Regarding public apparences… It’s the first time we see you in a Convention in France. What do you think about the event ? What decided you to come and meet your fans this year?
We never did any conventions at all my husband and I until two weeks ago. We went to our first convention in Birmingham, England. This is our first time doing a convention in France and I think that before we were just so tired because we have two very small children and we’ve done a lot of traveling. And we just sort of come out for air, missing the show and missing the cast, it is just a perfect year to jump on board.
So now, let’s talk about your actuality. This year we will have the chance to see you in two anthologies: The Twilight Zone by Jordan Peele and Heartstring. Can you talk about these characters and the directors?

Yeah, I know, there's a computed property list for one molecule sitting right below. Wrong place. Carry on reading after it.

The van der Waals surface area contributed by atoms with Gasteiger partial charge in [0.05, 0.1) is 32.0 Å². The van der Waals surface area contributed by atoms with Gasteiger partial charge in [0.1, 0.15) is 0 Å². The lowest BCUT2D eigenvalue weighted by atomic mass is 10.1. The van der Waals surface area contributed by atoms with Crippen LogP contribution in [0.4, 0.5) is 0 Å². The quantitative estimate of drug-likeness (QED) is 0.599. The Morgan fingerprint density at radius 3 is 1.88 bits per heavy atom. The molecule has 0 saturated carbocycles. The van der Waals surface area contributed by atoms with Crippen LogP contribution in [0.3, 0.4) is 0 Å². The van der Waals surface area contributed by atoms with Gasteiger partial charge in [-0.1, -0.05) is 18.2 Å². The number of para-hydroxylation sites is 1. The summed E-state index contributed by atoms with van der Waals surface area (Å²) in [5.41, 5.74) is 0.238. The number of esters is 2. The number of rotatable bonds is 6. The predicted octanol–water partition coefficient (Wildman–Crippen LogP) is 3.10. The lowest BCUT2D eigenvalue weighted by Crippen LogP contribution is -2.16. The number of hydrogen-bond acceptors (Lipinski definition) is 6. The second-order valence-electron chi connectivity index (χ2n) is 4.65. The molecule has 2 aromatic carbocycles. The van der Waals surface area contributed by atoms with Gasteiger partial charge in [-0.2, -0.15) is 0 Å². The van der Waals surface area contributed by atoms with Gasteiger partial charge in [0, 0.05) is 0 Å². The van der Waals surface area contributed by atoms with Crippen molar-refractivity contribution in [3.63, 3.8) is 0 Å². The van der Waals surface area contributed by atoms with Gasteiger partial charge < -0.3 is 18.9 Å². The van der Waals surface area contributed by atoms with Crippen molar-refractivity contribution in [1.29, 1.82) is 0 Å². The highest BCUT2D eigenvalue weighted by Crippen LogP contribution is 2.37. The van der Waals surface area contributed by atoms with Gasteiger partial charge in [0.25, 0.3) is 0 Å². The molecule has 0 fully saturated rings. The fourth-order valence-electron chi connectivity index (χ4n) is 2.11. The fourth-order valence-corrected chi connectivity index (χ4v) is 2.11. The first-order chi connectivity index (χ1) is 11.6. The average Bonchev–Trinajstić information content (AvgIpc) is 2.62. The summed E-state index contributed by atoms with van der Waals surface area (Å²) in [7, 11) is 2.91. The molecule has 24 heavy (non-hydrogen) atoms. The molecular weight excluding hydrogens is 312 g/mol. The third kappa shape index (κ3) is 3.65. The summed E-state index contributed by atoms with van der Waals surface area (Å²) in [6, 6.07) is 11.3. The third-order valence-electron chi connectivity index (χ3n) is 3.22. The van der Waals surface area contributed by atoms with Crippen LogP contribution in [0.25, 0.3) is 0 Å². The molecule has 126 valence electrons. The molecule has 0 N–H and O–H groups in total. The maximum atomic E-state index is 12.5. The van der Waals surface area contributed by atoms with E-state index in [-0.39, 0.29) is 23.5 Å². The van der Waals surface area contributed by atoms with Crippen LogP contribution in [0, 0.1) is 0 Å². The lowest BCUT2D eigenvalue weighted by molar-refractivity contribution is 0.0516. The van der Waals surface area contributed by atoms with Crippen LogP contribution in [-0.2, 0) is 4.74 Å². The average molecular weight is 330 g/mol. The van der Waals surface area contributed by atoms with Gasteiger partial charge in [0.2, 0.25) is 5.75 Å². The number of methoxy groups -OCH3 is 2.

Yes. I worked with an incroyable director Mathias Herndl on one episode of Jordan Peele’s Twilight Zone. I like to think I only take jobs that I’m obsessed with. I felt like the way that I just described my character I was just taken by the shoulders and watch to the edge of a cliff, pushed off and they filmed what happened when I fell. I had two weeks, it felt like drama school. Actually back in Vancouver, back in some of the locations where we headshot scenes from Once Upon a Time. So that was an incredible experience and terrifying because some places were very dark places. And Heartstring which I shot for Dolly Parton which will be released on Netflix this year was also so creatively satisfying because I got to, along with Kathleen Turner, turn the song These Old Bones into an acting 40’s drama. Also something I have never done before and it makes you feel very good that episode/tv movie whatever you might call it and right now I’m shooting another series for CBS All Access, it’s called Why Women Kill and I’m doing that for Mark Cherry who created Desperate Housewives and because it’s on a streaming network goes to darker depths than he was able to go before.